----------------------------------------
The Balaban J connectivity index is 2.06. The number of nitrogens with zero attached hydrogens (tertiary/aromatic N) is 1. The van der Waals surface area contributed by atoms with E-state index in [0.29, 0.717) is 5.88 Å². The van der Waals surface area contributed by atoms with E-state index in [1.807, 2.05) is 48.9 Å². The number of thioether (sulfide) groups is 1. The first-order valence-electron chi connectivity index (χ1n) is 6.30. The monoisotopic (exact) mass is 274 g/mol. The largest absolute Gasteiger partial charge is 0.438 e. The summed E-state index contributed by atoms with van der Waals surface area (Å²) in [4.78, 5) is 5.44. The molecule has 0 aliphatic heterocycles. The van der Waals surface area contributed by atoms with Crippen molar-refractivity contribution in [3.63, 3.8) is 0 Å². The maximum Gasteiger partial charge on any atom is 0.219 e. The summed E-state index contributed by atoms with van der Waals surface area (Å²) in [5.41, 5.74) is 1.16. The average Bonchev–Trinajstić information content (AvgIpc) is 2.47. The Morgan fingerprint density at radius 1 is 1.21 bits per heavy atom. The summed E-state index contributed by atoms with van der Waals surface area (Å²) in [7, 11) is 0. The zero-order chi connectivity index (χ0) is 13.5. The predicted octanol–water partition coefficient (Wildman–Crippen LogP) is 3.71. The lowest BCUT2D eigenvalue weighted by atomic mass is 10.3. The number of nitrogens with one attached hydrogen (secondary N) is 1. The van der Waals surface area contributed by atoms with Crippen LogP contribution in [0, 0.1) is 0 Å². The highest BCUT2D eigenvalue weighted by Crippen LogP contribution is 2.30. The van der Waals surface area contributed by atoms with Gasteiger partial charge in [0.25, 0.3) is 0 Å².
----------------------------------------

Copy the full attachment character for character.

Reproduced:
The Balaban J connectivity index is 2.06. The number of nitrogens with zero attached hydrogens (tertiary/aromatic N) is 1. The van der Waals surface area contributed by atoms with E-state index in [0.29, 0.717) is 5.88 Å². The van der Waals surface area contributed by atoms with E-state index in [1.807, 2.05) is 48.9 Å². The number of thioether (sulfide) groups is 1. The first-order valence-electron chi connectivity index (χ1n) is 6.30. The monoisotopic (exact) mass is 274 g/mol. The largest absolute Gasteiger partial charge is 0.438 e. The summed E-state index contributed by atoms with van der Waals surface area (Å²) in [4.78, 5) is 5.44. The molecule has 0 aliphatic heterocycles. The van der Waals surface area contributed by atoms with Crippen molar-refractivity contribution in [3.63, 3.8) is 0 Å². The maximum Gasteiger partial charge on any atom is 0.219 e. The summed E-state index contributed by atoms with van der Waals surface area (Å²) in [5.41, 5.74) is 1.16. The average Bonchev–Trinajstić information content (AvgIpc) is 2.47. The Morgan fingerprint density at radius 1 is 1.21 bits per heavy atom. The summed E-state index contributed by atoms with van der Waals surface area (Å²) in [7, 11) is 0. The zero-order chi connectivity index (χ0) is 13.5. The predicted octanol–water partition coefficient (Wildman–Crippen LogP) is 3.71. The lowest BCUT2D eigenvalue weighted by atomic mass is 10.3. The number of nitrogens with one attached hydrogen (secondary N) is 1. The van der Waals surface area contributed by atoms with Crippen LogP contribution in [0, 0.1) is 0 Å². The highest BCUT2D eigenvalue weighted by Crippen LogP contribution is 2.30. The van der Waals surface area contributed by atoms with Gasteiger partial charge in [0.25, 0.3) is 0 Å².